See You Next (School) Year

Potomac Falls students have started to think about their schedules for the 2021-2022 school year

As the first semester turns into the second, it’s easy for the school year to feel slow and sluggish. Both teachers and students are buried with assignments and burdened with report cards. We seem to forget that there are priorities that lie beyond deadlines. Then, on top of all the work you have, the question arises: “What classes do you want to take next year?” “Next year” feels like an undetermined, mere possibility. Who knows what “next year” will look like. With juggling a pandemic, online learning, and new classes, thinking about planning the next school year seems like a whirlwind of  “what ifs”. But you have to do it, and so does every student you go to school with. Schedule planning definitely looks different this year, so what has gone into students choices regarding their academic future and how does the mysterious unknown of the future play into those decisions? 

The process of finalizing classes can range from a five minute discussion to a week’s worth of worrying. “[I have] made my decisions about my academic classes and believe they’re the right fit for me,” said freshman Valeria Alvarado. “But, I’m still in the process of deciding what electives I want to take in sophomore year.”

Sophomore Natalie Wike is still undecided about the fate of her schedule, saying, “I have not fully decided what classes I am taking next year because I want to continue to talk it over with my parents and talk it over with my counselor.” 

Regarding the possibility of being online again next year, students have to decide whether they want to stay in complete distance learning (DL) or hybrid learning. Wike is not letting the possibility of being online next year interfere with her schedule choices. “I have not really factored whether we will be DL or not next year into my decision because I don’t think that it would make too much of an impact on what classes I take.” 

Pressure from friends can also sway students’ minds when trying to decide on classes, not to mention choosing electives that best showcase themselves, adding even more scheduling pressure. Every year around this time, there’s always a certain class that becomes a common conversation topic among students. “AP World History and Yearbook are talked about quite a bit,” said Alvarado.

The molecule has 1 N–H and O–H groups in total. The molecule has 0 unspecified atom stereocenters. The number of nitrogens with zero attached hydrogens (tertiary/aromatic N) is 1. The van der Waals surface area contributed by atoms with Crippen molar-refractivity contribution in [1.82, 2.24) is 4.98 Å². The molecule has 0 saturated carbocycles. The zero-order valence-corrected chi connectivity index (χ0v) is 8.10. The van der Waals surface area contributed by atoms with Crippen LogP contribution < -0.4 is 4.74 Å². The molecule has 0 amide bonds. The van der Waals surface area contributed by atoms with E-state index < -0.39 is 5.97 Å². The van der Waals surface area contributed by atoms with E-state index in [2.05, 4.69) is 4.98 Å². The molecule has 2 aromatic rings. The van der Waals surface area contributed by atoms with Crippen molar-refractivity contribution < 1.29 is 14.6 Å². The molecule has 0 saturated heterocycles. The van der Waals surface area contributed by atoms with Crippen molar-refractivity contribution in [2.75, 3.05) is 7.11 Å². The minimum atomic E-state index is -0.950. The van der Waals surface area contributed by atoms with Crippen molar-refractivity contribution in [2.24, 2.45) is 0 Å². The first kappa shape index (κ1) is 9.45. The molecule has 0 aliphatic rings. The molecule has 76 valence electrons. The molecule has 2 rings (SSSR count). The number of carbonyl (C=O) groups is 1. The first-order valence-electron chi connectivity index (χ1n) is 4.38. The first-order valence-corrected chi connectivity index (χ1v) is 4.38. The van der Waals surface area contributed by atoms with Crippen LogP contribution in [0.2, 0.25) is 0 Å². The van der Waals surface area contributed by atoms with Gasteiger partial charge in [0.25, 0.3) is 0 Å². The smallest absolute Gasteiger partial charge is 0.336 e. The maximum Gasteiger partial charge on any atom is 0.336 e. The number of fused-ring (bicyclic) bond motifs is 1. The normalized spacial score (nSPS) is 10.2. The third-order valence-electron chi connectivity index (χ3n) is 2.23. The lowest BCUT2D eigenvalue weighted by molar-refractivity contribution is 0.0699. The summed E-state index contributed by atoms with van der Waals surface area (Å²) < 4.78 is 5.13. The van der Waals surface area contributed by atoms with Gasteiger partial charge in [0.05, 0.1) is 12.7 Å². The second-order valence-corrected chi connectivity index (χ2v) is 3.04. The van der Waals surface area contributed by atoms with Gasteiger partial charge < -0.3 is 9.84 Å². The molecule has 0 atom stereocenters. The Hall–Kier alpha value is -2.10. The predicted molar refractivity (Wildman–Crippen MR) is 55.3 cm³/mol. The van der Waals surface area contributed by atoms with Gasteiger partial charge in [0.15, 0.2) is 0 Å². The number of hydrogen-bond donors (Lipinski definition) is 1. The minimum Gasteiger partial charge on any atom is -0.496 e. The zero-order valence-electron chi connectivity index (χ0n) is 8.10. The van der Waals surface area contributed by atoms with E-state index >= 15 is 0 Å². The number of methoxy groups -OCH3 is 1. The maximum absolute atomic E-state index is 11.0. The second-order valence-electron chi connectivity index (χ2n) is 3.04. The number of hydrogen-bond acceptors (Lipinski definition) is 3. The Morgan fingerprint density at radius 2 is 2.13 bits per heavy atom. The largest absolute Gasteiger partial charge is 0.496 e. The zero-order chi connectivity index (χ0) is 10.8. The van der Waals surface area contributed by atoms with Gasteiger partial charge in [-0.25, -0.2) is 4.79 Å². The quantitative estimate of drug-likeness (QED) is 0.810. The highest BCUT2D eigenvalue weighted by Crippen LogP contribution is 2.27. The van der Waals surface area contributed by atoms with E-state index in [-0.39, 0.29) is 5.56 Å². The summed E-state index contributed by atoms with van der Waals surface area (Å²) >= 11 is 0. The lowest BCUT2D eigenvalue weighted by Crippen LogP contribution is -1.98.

With so many options to choose from, weighing the pros and cons of certain classes can be tedious work. Junior Hudson Barth shares,“my friends have talked about the difference between AP and DE gov.”

The fundamental differences between AP and DE classes is also a conversation among the sophomore class.“I know a lot of people are debating with DE vs. AP for history and english,” said Wike. 

So what’s the biggest thing that students consider when picking their classes? The High Schooler’s brain typically revolves around concerns for college and the future. Wike’s advice for choosing the right class is that “You want to be careful to not make decisions that could potentially make you look worse in the eyes of colleges that you are interested in.”

Picking classes is just one step up on the staircase that is your future. “I’ve decided my classes based on what I want to major in,” said Barth.

Barth plans on majoring in biomedical engineering, which has helped him determine what classes may be important for him to take.

“I make my decisions by choosing something that truly interests me and could possibly help me with my future major,” said Alvarado.

Time management is another factor that students consider. “Creating a manageable schedule for myself,” is something that Wike contemplates while creating her school schedule. 

Possibly the most helpful, or stressful, part of scheduling comes when you meet with your counselor. A school counselor is someone who answer questions and calm your worries. One question that Alvarado thinks is important to ask is “are my classes going to bombard me with stress and take away time from the things I enjoy doing?” 

Some students, however, find themselves completely calm regarding the counselor meeting. “I talked to my counselor about what I want to do after high school, and I don’t really have specific concerns,” said Barth.

Wike is grateful for the opportunity to get professional advice from her counselor. “I want to talk to my counselor about making sure that I do not overload myself with difficult classes next year, and whether or not the electives I am interested in taking are good choices for my interests,” said Wike.

While it may seem like too much to even think about, picking classes is a great way to get excited for the next school year. The opportunity to start from scratch and find classes that interest you is one that should be taken seriously. It is also a chance to dive into new interests and consider what you want your future to look like. Next school year will be different in many ways, individually because of the new classes we choose to take, and as a whole because maybe we will be able to experience these new classes in person.